If you have posterior blepharitis, you can massage the edge of your eyelid by gently rolling your finger in a circular motion around it. You should do this for about a minute. The massage will help to remove any blockages and release trapped fluids. Try to not wear eye make-up because this could make your condition worse or stop it getting better. If you wear contact lenses, you may be more comfortable wearing glasses until your symptoms ease.
If your blepharitis is severe or keeping your eyelid clean hasn’t helped, your GP may prescribe an antibiotic ointment. If an antibiotic ointment doesn't work, your GP may prescribe antibiotic tablets although this is uncommon. If you do need to take antibiotic tablets, you will have to take them for between six and 12 weeks.
Blepharitis can cause your eyes to feel very dry (dry eye syndrome).You can treat this using tear replacement eye drops. Your GP can prescribe eye drops or you can buy them from a pharmacy.
Always read the patient information leaflet that comes with your medicine and if you have any questions, ask your pharmacist for advice.
See our video about blepharitis:
If you have blepharitis, you may find it difficult to wear your contact lenses.
Blepharitis can make your eyes feel very sore and itchy. This often makes it difficult to wear contact lenses. Many people find they can't tolerate contact lenses when they have symptoms.
Treatments for blepharitis include eye ointments or artificial tear drops. If you use an eye ointment that contains paraffin, you should wear glasses instead of contact lenses.
If you wear soft contact lenses, don't use artificial tears that contain preservatives because these will cause irritation. Most eye drops are available without preservatives. Speak to your GP for more information.
Keeping your eyes clean and clear of any crusting or stickiness will help control the symptoms of blepharitis.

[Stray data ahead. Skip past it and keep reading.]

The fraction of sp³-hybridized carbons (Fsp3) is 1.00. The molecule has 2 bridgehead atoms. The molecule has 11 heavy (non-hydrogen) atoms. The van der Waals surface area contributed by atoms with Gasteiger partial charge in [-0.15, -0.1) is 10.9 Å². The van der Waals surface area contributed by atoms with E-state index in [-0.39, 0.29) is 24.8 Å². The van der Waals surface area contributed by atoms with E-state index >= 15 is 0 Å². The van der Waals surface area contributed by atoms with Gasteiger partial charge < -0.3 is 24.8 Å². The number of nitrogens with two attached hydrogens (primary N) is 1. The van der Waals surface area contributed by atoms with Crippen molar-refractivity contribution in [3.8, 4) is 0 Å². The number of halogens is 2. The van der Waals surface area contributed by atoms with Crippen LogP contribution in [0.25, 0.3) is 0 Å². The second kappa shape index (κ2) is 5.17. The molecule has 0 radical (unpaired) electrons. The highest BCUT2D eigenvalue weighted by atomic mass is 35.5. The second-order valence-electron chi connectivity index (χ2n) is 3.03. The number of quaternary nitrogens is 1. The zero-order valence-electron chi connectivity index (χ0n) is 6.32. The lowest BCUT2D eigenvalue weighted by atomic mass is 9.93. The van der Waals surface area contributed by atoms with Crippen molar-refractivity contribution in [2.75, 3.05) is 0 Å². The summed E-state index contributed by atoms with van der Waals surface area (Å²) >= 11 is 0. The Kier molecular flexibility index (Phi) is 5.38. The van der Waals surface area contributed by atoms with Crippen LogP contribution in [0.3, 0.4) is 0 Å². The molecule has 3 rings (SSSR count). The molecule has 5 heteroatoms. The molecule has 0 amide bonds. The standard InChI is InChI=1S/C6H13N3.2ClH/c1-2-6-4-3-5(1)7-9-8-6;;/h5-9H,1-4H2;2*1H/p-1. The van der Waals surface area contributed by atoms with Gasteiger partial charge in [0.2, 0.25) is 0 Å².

Blepharitis is a condition that can’t be cured permanently and may flare up from time to time. In order to keep the condition well controlled and to reduce your symptoms it's important you keep the skin on your eyelids clean. This means good hygiene at all times, even when you don't have any symptoms of blepharitis. Good eye hygiene means keeping your eyelids and lashes clean and clear of any crusting or stickiness. Clean your eyelids every day using a cotton bud soaked in warm water and diluted baby shampoo. See our treatment section for more information.
If your symptoms keep coming back despite taking these steps, you should see your GP. He or she may suggest a different treatment or refer you to a specialist.
Dry eye syndrome can be treated using self-help measures, such as good eye hygiene and not smoking. Your GP may also prescribe eye drops.
Dry eye syndrome is when you don't have enough tears to keep your eyes moist, or the quality of your tears isn’t good enough to keep your eyes evenly wet. It’s usually caused by another condition, such as blepharitis.
There are a number of self-help measures that may help to ease the symptoms. Some of the main ones are listed below.
If these self-help measures don't work, see your GP for advice. He or she may prescribe eye drops or ointments to keep your eyes moist.